I’ve been waiting for a well-designed pair of Asics® Gel-Kayano’s since version 14 — but I’m disappointed to say that Gel-Kayano 18 isn’t it. With significant changes to the upper, Gel-Kayano’s latest version will not provide the same structure or fit as prior versions. The following video highlights the differences, and prior Gel-Kayano posts follow the video.
Nike® Zoom Structure Triax has been a favorite of mine for several years, and version 15 is my favorite yet. Cushioned, yet stable, this shoe works for the runner who is looking for pronation control in a lightweight shoe.
Mizuno® has debuted some great shoes this season and Wave Nirvana 8 is no exception.
Supportive, yet lightweight, Wave Nirvana 8 has lower volume (narrow, shallow) than most shoes in this category (Brooks® Beast) which fits an important need for many runners out there. Although this shoe won’t work for everyone, if this shoe is a match to your foot type, you won’t be disappointed.
I’m a fan of Brooks® Trance, and version 11 is no exception. Although lightweight, Trance 11 still provides plenty of pronation control and support. Runners will also appreciate the more fitted instep and shallower toe box, compared to version 10. This is one of my favorite shoes this season.
Here’s a link to my previous Trance 10 shoe review https://drshoe.wordpress.com/2011/10/11/shoe-review-brooks-trance-9-vs-10/
It can be a challenge to find a cycling shoe wide enough to accommodate a bunion. A patient came in today with Specialized© Expert Road cycling shoe, which has mesh in the forefoot, making it not only lightweight but ideal for a bunion as well.
This shoe runs wide, but if you still need a little more forefoot room you can always remove the leather overlying the mesh, since this is simply stitched on.
This shoe will also accommodate an orthotic. $200 suggested retail. There is a entry-level version, Comp Road, at $150; and a higher end version, Pro Road, at $285.
Lightweight, cushioned and compatible with a variety of foot types, Mizuno Wave Alchemy 11 is one of my favorite shoes this season.
***Spoiler Alert*** Saucony® PowerGrid Hurricane 14 is nothing like ProGrid Hurricane 13. As the following video shows, Saucony® has converted their signature version 13, stability shoe into a cushioned, potato shoe. This change will affect every runner wearing version 13, who requires pronation control and support.
Alternative shoes to Hurricane 14, include Brooks Trance 11, or Brooks Adrenaline GTS 12.
My previous reviews on Saucony® ProGrid Hurricane, follow the video.
Saucony® Hurricane 12 vs. 13
Saucony® Hurricane 11
Saucony® Hurricane 9 vs. 10
For all of you Asics GT-2160 wearers out there, you will be very disappointed with Asics GT-2170. My following video review shows you how the 2160’s signature structure and support has been compromised, making the 2170 a much more flexible shoe. I have also posted a field review video of Asics GT-2170 which can be found here.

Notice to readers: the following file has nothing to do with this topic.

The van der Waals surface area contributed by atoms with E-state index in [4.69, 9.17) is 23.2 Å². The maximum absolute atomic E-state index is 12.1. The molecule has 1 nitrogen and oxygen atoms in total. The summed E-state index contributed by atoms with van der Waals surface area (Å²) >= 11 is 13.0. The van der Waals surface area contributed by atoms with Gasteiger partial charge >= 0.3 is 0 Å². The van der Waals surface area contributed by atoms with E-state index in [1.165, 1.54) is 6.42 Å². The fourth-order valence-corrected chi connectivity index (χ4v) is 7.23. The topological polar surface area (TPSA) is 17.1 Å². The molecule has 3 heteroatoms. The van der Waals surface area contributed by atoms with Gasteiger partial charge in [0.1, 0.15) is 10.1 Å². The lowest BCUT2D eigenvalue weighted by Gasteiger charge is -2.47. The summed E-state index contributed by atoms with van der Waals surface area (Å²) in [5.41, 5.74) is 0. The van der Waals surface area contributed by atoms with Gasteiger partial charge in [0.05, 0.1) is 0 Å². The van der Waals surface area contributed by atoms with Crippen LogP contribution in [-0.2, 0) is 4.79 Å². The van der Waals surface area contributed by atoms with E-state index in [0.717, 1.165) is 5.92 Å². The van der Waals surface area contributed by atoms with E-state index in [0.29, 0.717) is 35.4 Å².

If you are a 2160 wearer you may want to try Brooks Adrenaline 12 or Asics Gel-1170 instead. My previous posts on the 2100 series follow the video.
Asics GT-2160 Review
Asics GT-2150 Review
Asics GT-2140 Review
Asics GT-2130 Review
Asics GT-2120 Review
At least once a day I get comments like this one:
Hello Dr! Thanks for such great reviews! Any chance you could review the new nimbus 13 for women? Thanks Much!
What most readers may not realize is the shoes I review in this blog are the shoes my patients bring in for their regular appointments.
The good news is my patients have brought in a lot of shoes (500,000+ and counting). The bad news is that if the shoes haven’t found their way through my busy Sports Medicine Clinic doors, I probably haven’t seen the shoes you’re wanting me to review.
This is the case of Asics Gel-Nimbus 13. Although I have reviewed Gel-Nimbus in the past https://drshoe.wordpress.com/2009/06/21/shoe-review-asics-gel-nimbus-11/, it’s because someone has worn them in and I’ve been able to thoroughly evaluate.
Unfortunately, with the demands of a busy practice, blogging and research, there simply aren’t enough hours in the day for me to fit shoe review shopping in at this time. Not that I don’t want to…I do. In fact, I’ve been working closely with my Shoes On The Brain colleague, Samantha Gibson, to develop a system to regularly go out, find and review the most popular running shoe makes and models and continue to educate readers about version changes that occur.
Until then, stay tuned. Even though I may not be reviewing your specific shoe. There’s lots of useful information I’ll be providing about others’ shoes, to make it worth your while.